The journey of an email – as told by Google

Today, when I opened up Google, I saw something new. In the past Google has used the space directly below the search box to notify users of holiday events, privacy policy updates, tributes to industry legends – such as the Steve Jobs tribute, among other things.

Google's Tribute to Steve Jobs

Google's tribute to industry legend - Steve Jobs

Today however Google is using this spot to advertise its new feature, which lets you follow the journey of an email: ‘The Story of Send’.

Google's homepage with a link to 'The Story of Send'

Google advertises 'The Story of Send: Follow an email on its journey.' on its homepage

When you click the link, you are taken to a page on Google’s Green website (.google.com/green) which tells you how you can

“Take a journey through Google’s data centers by following an email along its path.”

Click ‘Start the story’ and the journey begins! Google takes you through an interactive journey of a Gmail email, from when you hit send on your device, to when it arrives at its destination.

The tour takes about 5 minutes (around 50 if you watch all the videos) however, as we all know, the journey of a real email, takes seconds – if that sometimes.

It is evident that the project is meant to be promotional for Google, as it points out all the good points along the journey. For example, how they have ‘built an extensive Internet backbone across the U.S.‘ to speed things up; how they ‘protect your message with a wide range of security measures‘ and how their data centres use ‘50% less energy than typical data centers‘ etc.

What the journey fails to point out is the less desirable things that go on. One example being how your email is read (or spidered) by Google Bots/Spiders, keywords are picked out, and then relevant ads are displayed alongside the message. Another being how Google want not only to own the systems which deliver your emails, but also the infrastructure (the cables and power) which gets it there – is that not a bit of a monopoly?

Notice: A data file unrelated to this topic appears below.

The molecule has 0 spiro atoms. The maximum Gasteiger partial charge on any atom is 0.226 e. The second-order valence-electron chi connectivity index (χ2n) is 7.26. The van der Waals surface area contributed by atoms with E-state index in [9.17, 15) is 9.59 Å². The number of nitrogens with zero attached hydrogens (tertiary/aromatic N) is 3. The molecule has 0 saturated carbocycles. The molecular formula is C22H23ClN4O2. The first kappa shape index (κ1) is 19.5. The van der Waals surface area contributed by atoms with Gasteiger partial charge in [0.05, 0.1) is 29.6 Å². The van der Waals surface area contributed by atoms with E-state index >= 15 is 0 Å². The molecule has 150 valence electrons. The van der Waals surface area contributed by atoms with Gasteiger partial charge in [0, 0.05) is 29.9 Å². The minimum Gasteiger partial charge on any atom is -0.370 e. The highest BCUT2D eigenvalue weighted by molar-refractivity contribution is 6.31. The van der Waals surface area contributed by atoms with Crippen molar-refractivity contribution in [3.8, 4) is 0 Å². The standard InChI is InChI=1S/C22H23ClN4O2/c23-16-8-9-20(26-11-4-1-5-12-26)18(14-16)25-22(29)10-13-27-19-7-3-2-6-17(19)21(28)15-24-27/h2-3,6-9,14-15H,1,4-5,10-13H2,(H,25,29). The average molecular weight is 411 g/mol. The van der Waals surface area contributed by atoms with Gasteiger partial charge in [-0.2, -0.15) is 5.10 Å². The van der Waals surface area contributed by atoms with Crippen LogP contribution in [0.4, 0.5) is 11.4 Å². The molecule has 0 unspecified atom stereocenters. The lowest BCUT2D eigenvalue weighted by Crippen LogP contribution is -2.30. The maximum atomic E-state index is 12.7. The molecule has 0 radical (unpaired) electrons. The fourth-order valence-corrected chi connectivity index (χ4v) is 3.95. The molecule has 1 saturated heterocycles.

I like Google, I think it does a wonderful job, and it is great that it offers us all so much for free, however they do also do a good job of covering up the stuff they don’t want us to here.

Check out the video below for more. I found it and tweeted about it a while ago, however never really found an article for it to go in.

So, have you taken the journey yet? Aside from the obvious PR (public relations not PageRank) stuffed in, it does make interesting viewing.

More interested in talking about the ethics of Google? Add your view below 🙂

Why not talk about them both!

Your views?

What are your thoughts on the recent PageRank update?

Google’s head of Google webspam, Matt Cutts (a Google employee and guru on everything search) is always telling webmasters not to obsess too much about PageRank. I would agree, it is not always that accurate, (give or take 1 rank either way) probably because it is not publicly updated that frequently – it is always updating, results are just not released regularly to the public.

At the end of the day, PageRank is just a lovely green (or maybe a not so lovely white) bar that a page is given. It doesn’t necessarily correlate to how a site is performing in the SERPs, and doesn’t guarantee good rankings.

That said, I am pleased for the blog, as our green increased a little, and white retreated back, as Technology Bloggers jumped from a 3 to a 4 🙂

Google say on their own website that PageRank represents:

“Google’s view of the importance of a webpage”

That is a direct quote from Google.

So basically, pages ranked 0/1 (in Google’s view) aren’t that special, there are loads out there, nothing makes them stand out. Pages with a PageRank 2 are more important, they are special, but not that special. The further up the scale you go, the more value your page is worth. You might have a high value homepage, but low internal pages, that is to be expected, as a lot of the algorithm is based on links.

One would assume that if you have serious traffic, you should be right at the top of the PageRank scale, as people find your page very useful, and therefore Google must think your page is important.

Google’s PageRank